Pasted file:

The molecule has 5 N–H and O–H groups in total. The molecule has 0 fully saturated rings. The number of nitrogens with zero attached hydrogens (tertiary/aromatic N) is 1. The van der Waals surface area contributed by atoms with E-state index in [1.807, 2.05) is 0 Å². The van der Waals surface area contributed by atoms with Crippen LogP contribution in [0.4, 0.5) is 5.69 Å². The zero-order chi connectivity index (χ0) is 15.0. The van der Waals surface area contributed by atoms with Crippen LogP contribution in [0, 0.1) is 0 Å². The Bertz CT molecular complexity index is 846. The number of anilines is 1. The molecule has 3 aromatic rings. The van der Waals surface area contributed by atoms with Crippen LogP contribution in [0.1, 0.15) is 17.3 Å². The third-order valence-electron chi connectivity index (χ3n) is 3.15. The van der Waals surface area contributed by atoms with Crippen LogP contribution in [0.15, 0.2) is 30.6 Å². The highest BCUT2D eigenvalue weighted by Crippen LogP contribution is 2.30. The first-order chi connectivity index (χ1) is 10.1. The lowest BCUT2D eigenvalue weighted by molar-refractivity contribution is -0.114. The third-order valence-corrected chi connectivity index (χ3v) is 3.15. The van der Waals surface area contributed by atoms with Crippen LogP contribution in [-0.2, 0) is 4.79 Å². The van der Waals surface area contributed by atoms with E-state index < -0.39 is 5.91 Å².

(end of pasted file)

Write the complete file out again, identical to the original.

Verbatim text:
The molecule has 5 N–H and O–H groups in total. The molecule has 0 fully saturated rings. The number of nitrogens with zero attached hydrogens (tertiary/aromatic N) is 1. The van der Waals surface area contributed by atoms with E-state index in [1.807, 2.05) is 0 Å². The van der Waals surface area contributed by atoms with Crippen LogP contribution in [0.4, 0.5) is 5.69 Å². The zero-order chi connectivity index (χ0) is 15.0. The van der Waals surface area contributed by atoms with Crippen LogP contribution in [0, 0.1) is 0 Å². The Bertz CT molecular complexity index is 846. The number of anilines is 1. The molecule has 3 aromatic rings. The van der Waals surface area contributed by atoms with Crippen LogP contribution in [0.1, 0.15) is 17.3 Å². The third-order valence-electron chi connectivity index (χ3n) is 3.15. The van der Waals surface area contributed by atoms with Crippen LogP contribution in [0.15, 0.2) is 30.6 Å². The highest BCUT2D eigenvalue weighted by Crippen LogP contribution is 2.30. The first-order chi connectivity index (χ1) is 10.1. The lowest BCUT2D eigenvalue weighted by molar-refractivity contribution is -0.114. The third-order valence-corrected chi connectivity index (χ3v) is 3.15. The van der Waals surface area contributed by atoms with Crippen LogP contribution in [-0.2, 0) is 4.79 Å². The van der Waals surface area contributed by atoms with E-state index < -0.39 is 5.91 Å².